Mervyn Mandelbaum: His way

He built Superba into America’s number one tie company, selling it to PVH in 2006 for about $180 million. On his retirement, this widely admired industry icon shares a few success secrets.

Are you really retiring? Why? Yes, it’s time. PVH neckwear has an amazing team of people in place and it’s their turn. That said, I feel I’m one of the most fortunate people in the world: I always dreamed of running a neckwear business since I was a young boy working for my dad’s tie company in South Africa. And I’ve managed to live my dream.

How? I came over in 1977 and joined the Don Loper division of Superba in LA. They had great people but no leadership and I grew with them. I remember I’d tacked to my wall a list of the top 100 department stores at the time: we were in two or three of them. In the space of two years, we landed 92 out of the hundred. At that point, I knew we’d become the best in the world. When they asked me to buy into the company, I said I’d do it only if they’d move headquarters from Rochester to LA.

But what really accounted for Superba’s success? The success formula included passion, people, Italian design (our team still spends 100 nights a year in Como), domestic production (we still have 130 people making ties in LA), and a little luck. The success of our Stringbean (skinny) ties in 1980 is what made us.

What did you learn working with your dad, Solly Mandelbaum? Always be honest, no matter the consequences. (Unfortunately in today’s world, it seems only the consequences count.) The other lesson is one I’ve always taken to heart: if you manage your cash flow, the profit will take care of itself.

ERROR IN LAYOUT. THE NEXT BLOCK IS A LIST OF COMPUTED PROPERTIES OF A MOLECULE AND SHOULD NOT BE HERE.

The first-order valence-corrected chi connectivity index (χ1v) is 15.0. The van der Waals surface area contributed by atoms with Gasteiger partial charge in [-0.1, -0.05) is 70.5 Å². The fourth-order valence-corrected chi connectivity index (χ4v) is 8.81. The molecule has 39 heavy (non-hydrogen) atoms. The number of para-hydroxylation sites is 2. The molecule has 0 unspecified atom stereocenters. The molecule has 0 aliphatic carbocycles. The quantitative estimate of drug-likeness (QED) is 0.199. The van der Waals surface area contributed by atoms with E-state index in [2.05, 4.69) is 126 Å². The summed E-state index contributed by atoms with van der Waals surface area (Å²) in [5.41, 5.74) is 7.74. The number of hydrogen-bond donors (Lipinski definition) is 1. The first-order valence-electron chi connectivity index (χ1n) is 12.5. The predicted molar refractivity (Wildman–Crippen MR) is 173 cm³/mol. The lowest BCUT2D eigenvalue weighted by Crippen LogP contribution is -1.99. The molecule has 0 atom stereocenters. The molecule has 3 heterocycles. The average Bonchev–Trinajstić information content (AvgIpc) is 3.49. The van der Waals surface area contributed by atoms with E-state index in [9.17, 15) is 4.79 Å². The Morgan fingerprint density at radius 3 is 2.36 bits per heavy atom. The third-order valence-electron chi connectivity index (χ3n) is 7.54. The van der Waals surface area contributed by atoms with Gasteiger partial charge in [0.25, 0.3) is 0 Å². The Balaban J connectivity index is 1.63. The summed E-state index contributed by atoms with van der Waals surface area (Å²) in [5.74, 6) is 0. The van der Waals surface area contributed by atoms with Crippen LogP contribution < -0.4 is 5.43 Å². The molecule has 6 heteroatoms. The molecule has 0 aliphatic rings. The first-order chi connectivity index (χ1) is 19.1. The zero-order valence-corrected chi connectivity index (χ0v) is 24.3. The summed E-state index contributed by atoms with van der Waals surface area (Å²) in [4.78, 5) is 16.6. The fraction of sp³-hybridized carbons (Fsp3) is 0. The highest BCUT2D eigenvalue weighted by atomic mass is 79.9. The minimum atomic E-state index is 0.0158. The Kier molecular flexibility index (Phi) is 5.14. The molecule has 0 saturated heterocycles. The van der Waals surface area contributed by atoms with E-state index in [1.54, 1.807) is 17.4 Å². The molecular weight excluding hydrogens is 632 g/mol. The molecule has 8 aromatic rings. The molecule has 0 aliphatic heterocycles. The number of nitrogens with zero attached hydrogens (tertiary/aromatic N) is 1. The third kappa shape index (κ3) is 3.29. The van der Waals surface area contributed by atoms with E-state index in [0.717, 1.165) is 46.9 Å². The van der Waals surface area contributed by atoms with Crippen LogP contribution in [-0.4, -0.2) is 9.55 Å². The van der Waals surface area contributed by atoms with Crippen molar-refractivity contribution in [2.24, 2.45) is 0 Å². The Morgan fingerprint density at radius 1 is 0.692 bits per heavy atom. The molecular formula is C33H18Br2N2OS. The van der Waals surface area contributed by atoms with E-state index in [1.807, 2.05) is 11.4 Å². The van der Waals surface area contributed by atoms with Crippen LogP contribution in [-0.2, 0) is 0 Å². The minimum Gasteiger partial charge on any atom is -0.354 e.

Other advice for young people: believe in what you’re doing and stay focused. Yes you need to multi-task, but don’t spread yourself too thin.

How is tie business these days? What could make it better? It’s surprisingly good. For the past few months, ties have been outperforming other categories of menswear at retail and AUR’s are inching up, bringing more sanity to the business. But more importantly, after a number of false alarms, I believe the narrow tie is about to explode. Would I bet my life on it? No. But if the odds were 20 to 1 last year, I’d say they’re 3 or 4 to 1 right now.

To improve business, we need to move away from a numbers mentality and focus on the creative. I can throw around numbers with the best of them but that’s not what this business is about. We’ve got to inject newness and refrain from putting the same ideas in every collection.

What are your thoughts on price increases and supply shortages out of China? Something’s got to give. Prices on raw silk have more than doubled in the past 15 months and the supply shortage is untenable. I don’t know if they’re hoarding or sitting on it or what, but it can’t be the sole result of India buying more silk for saris…
If I weren’t retiring, this would be a good time to take a sabbatical!

What were your best years? What will you do next? For me, the ultimate was the period [during which] I got to work with my two daughters: the 12 years Danielle was there and the four years Jackie worked with us. Jeannette and I plan to enjoy our five grandchildren (ages 15 months to 7 years) and travel: we’ve done surprisingly little leisure travel and I’d love to revisit South Africa and make it to Australia and New Zealand.

Will you still wear ties, now that you’re retired? I’ve never walked into this building (LA office) without a necktie. At the moment, I’m wearing a Robert Graham purple paisley tie with a lilac shirt and suit with purple deco stripe. I’m a little superstitious and wearing ties seems to have worked for me. Why risk it now?

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